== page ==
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Asynchronous Web Scraping With Python AIOHTTP

Asynchronous Web Scraping With Python AIOHTTP

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Ronnie Atuhaire
·Mar 31, 2022·

4 min read

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Hey there 👋, welcome here! Having looked at Asynchronous Web Scraping With Python GRequests, today we are using a different approach as I promised; We are using aiohttp

Open that article in a new tab because I will be referencing to it.

So we shall be using two major modules and one comes with the standard python library.

🔸 aiohttp

It is a library for building web-client and web-server using Python and asyncio.

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🔸 asyncio

It is a Python 3’s built-in library. This means it’s already installed if you have Python 3. Since Python 3.5, it is convenient to work with asynchronous code.

asyncio stands for Asynchronous Input-Output. This is a very powerful concept to use whenever you work IO. Interacting with the web or external APIs such as Telegram makes a lot of sense this way.

Let's not waste time and import the necessary modules

import aiohttp
import asyncio
from timeit import default_timer

You may want to pip install aiohttp before you continue if you don't have it.

We define the same and exact URLs we used in our synchronous file in this article;

urls = ['https://nytimes.com',
            'https://github.com',
            'https://google.com',
            'https://reddit.com',
            'https://hashnode.com',
            'https://producthunt.com']

Now create a normal function that has async pre-appended to it lie this; async def main(): and add the following code underneath which I will explain later on;

This function will help us fetch the HTTP Status responses and we shall later define a main() one that will await the results from this function and aid us in creating and running the event loop.

async def fetch_status():
    start_time = default_timer()

    async with ClientSession() as session:
        for url in urls:
            async with session.get(url) as response:
                print(f"[+] Getting Link [+] {url}  === {response.status} ")

    time_elapsed = default_timer() - start_time
    print("It took --- {} seconds --- for all the links"
      .format(time_elapsed))

In order to have an asynchronous function, we use the async keyword.

default_timer() : This will return the default time when executed.

We open a client session with a with keyword that automatically handles the opening & closure of the session for us and then we loop through the URLs to get the response status.

We later calculate the time that has elapsed in doing so.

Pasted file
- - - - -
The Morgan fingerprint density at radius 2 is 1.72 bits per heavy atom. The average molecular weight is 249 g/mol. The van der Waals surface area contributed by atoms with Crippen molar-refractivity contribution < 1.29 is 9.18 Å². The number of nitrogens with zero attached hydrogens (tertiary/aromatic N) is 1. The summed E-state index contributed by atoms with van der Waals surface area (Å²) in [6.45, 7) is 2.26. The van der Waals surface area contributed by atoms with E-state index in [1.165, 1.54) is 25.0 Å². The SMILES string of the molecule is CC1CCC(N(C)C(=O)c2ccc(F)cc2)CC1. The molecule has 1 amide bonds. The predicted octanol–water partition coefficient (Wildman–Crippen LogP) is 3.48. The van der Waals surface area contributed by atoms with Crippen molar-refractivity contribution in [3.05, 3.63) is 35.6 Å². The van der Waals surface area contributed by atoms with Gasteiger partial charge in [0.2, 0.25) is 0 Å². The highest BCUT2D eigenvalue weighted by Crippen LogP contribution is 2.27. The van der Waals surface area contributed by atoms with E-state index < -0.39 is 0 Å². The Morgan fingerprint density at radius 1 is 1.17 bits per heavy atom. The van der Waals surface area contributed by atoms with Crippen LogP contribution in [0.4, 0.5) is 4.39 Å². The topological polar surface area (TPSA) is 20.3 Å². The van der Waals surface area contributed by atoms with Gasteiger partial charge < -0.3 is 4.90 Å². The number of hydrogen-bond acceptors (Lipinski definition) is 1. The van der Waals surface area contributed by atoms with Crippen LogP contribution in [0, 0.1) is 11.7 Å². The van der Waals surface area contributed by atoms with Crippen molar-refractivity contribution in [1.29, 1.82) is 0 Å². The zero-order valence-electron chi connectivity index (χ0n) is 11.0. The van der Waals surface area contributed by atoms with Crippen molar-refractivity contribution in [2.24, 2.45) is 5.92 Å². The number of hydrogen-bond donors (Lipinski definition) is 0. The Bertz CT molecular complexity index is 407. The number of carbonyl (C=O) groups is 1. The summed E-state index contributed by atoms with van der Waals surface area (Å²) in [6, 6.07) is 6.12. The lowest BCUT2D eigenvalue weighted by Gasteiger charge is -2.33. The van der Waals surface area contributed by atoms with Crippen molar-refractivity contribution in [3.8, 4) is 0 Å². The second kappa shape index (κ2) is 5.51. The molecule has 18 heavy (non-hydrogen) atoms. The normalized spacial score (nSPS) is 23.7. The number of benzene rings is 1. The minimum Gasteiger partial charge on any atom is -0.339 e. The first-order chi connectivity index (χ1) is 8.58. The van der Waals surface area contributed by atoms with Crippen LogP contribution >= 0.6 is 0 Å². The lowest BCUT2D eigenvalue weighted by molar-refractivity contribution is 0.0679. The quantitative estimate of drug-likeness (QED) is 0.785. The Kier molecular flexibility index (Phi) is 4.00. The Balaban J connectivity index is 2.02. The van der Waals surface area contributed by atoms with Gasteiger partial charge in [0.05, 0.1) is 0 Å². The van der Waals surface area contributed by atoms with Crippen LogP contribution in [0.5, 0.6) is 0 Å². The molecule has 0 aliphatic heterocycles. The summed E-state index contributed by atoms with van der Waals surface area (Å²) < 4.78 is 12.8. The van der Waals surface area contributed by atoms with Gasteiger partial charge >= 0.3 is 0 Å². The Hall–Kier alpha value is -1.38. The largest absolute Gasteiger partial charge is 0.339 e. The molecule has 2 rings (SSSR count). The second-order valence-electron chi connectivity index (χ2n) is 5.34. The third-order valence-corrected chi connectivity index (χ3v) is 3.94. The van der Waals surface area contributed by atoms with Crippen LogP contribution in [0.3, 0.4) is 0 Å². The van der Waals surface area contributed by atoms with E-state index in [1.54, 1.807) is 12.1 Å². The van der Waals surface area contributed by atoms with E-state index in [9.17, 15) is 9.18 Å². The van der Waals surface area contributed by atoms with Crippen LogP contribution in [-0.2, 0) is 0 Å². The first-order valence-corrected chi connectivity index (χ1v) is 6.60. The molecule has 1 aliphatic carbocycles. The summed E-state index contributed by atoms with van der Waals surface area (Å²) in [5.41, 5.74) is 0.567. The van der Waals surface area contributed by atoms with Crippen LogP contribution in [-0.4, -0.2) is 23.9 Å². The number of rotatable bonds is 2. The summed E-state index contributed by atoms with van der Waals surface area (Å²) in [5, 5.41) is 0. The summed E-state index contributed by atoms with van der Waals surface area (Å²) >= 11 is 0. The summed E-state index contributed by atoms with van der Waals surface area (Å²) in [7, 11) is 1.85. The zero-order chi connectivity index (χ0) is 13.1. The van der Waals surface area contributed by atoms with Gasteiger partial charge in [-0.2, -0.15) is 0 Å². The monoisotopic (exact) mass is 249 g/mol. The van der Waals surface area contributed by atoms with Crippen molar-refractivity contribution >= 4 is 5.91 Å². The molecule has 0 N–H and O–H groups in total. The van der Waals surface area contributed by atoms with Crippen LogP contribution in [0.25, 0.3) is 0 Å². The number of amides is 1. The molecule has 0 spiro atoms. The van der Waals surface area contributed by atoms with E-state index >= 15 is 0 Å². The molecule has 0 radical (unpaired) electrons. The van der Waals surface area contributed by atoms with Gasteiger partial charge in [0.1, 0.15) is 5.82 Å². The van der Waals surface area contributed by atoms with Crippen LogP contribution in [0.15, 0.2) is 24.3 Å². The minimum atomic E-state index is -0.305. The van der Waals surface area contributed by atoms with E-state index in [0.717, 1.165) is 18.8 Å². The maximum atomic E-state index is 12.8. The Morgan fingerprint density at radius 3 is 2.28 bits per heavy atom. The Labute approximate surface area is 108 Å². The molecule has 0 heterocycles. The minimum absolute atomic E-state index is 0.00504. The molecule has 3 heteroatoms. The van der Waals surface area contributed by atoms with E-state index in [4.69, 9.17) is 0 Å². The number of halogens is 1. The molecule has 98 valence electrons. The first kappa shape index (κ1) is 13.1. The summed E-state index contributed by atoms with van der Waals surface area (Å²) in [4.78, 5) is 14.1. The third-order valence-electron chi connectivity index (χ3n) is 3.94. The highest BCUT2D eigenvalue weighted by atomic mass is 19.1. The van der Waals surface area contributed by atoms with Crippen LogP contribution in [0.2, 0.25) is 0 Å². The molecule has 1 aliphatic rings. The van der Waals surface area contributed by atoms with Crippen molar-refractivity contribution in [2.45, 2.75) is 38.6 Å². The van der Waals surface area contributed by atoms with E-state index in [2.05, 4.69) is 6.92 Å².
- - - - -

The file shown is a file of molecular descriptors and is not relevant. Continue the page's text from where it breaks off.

Now let's create the main() function since it is required and very essential and it will basically call fetch_status().

async def main():
        await fetch_status()

Now if everything is good, we create the event loop and run our file;

loop = asyncio.get_event_loop()
loop.run_until_complete(main())

To run an async function (coroutine) you have to call it using an Event Loop. Event Loops: You can think of Event Loops as functions to run asynchronous tasks and callbacks, perform network IO operations, and run subprocesses.

Running the above script produces; image.png At the time of writing, I am using Python 3.10 and yours could be perfect (between 3.5-3-8) and you may not see those depreciation warnings above.

But if you don't want to see them when you run your file, you can add this on top;

import warnings
warnings.filterwarnings("ignore")

So our entire file is;

import aiohttp
import asyncio
from timeit import default_timer
from aiohttp import ClientSession
import warnings
warnings.filterwarnings("ignore")

urls = ['https://nytimes.com',
            'https://github.com',
            'https://google.com',
            'https://reddit.com',
            'https://hashnode.com',
            'https://producthunt.com']

async def fetch_status():
    start_time = default_timer()

    async with ClientSession() as session:
        for url in urls:
            async with session.get(url) as response:
                print(f"[+] Getting Link [+] {url}  === {response.status} ")

    time_elapsed = default_timer() - start_time
    print("It took --- {} seconds --- for all the links"
      .format(time_elapsed))


async def main():
        await fetch_status()

loop = asyncio.get_event_loop()
loop.run_until_complete(main())

🔸Notes & Resources

That's it! Find the GitHub repo here.

📌 Read my first article here.

📌 asyncio official docs

📌 aiohttp official docs

🔸 Conclusion

Once again, hope you learned something today from my little closet.

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